On Monday, 8 April 2013 Lee Hellen emailed me to ask about the obligations of a licensee in using images obtained from Brisbane City Council's Virtual Brisbane series on its Flickr account given the CC-BY 2.0 Generic licence. Lee – in a collaborative effort with other people - wished to use the images in a document about 3dQld pointing out opportunities available through new surveying and information technologies. Incidentally, I had just downloaded and installed SketchUp – 3D for everyone programme – free software emanating from a joint venture between Google™ and Trimble™. I recognised the influence of Sketchup in one of the Virtual Brisbane series.
As a further coincidence, on 5 April DRNM updated its information on Queensland Globe about release of a Google Earth App to layer Queensland Government datasets as announced by Premier Newman. However, the actual ability to improve these services will depend on more co-ordinated efforts by industry on Improving positional accuracy of the DCDB as envisaged in 3dQld venture. All these things are testimony to the power in networks of people and organisations in innovative processes. Innovation is about trying things that have elements of newness and unpredictability. The opportunities cannot be separated from elements of new risk-taking.
The CC system of copyright licensing began in 2002 with the introduction of the CC-BY 2.0 Generic licence. This licence was soon able to gain some acceptance internationally and the Creative Commons website provides a summary overview of its subsequent development in Australia. The system was born in a digital age where it was increasingly possible for digital technology enthusiasts to create mix, merge and mash up a variety of information from various sources – with audio and visual clips from photography, cinematography, music and various recorded performances.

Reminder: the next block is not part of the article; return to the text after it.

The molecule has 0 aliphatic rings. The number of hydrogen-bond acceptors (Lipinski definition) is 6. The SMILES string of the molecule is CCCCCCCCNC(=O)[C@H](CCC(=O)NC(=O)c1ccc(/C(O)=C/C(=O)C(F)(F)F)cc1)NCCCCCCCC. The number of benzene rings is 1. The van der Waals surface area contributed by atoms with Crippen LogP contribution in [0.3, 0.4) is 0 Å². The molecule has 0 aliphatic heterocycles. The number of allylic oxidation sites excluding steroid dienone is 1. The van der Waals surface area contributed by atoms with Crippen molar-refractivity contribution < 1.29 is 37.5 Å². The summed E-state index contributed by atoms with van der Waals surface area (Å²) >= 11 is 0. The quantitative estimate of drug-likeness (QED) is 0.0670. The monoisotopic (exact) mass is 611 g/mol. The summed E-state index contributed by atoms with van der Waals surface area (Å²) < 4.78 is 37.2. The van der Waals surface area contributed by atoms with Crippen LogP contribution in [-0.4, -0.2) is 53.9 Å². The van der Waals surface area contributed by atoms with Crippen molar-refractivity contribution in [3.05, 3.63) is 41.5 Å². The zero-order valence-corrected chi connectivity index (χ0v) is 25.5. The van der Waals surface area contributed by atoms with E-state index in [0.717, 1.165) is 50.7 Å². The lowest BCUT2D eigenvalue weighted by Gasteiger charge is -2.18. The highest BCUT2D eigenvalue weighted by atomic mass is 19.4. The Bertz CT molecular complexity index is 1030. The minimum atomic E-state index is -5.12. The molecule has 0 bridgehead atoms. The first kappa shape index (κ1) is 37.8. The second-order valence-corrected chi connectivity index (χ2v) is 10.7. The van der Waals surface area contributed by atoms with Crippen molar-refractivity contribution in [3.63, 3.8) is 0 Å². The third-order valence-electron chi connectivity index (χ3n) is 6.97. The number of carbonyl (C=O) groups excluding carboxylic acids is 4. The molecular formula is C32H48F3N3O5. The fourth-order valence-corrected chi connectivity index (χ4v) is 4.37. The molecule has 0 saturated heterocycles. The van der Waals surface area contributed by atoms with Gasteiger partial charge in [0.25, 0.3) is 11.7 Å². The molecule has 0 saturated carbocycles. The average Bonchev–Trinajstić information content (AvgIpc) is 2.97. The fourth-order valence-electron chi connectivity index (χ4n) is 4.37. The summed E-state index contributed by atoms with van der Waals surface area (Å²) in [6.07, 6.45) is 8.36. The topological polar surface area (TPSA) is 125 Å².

One of the risks in merging information resulting from a variety of professional and amateur publishing sources is the risk of copyright offence infringement. The risk extends across national borders and the ability to appropriate the results of other people’s work without acknowledgement or the offer of payment soon became of more profound significance in arrangements for free trade.
Commercial publishers usually go to some lengths to let people know of their claims to copyright and their acknowledgement of the work of other persons. Australian copyright law acknowledges the creative work expressed as writing and provides a separate treatment for creative elements in theatrical performances, radio and TV broadcasts, photography, cinematography, drawings, logos, and various icons. In addition, the Copyright Act makes a further distinction between legal and moral rights. Commercial publishers usually indicate the extent of their research in the front matter of their publications or in the rolling of credits.
Returning now to Lee’s query, the short answer is that a licensee is free to use the information subject to giving attribution to whoever is entitled to receive it. However, this leads in turn to the following questions that follow as matters of logical analysis to inform a matter of practice:
1. Who is entitled to receive attribution; and
2. What should be said by way of attribution?
In downloading and incorporating works from the Flickr website under a CC-BY licence , the guiding principles should be to give due respect to the creative work done by other people; and to provide sufficient information by way of attribution to identify persons and trace the provenance of the information back to the source. Generally, the more professional publications and style guides provide examples of how this can be done.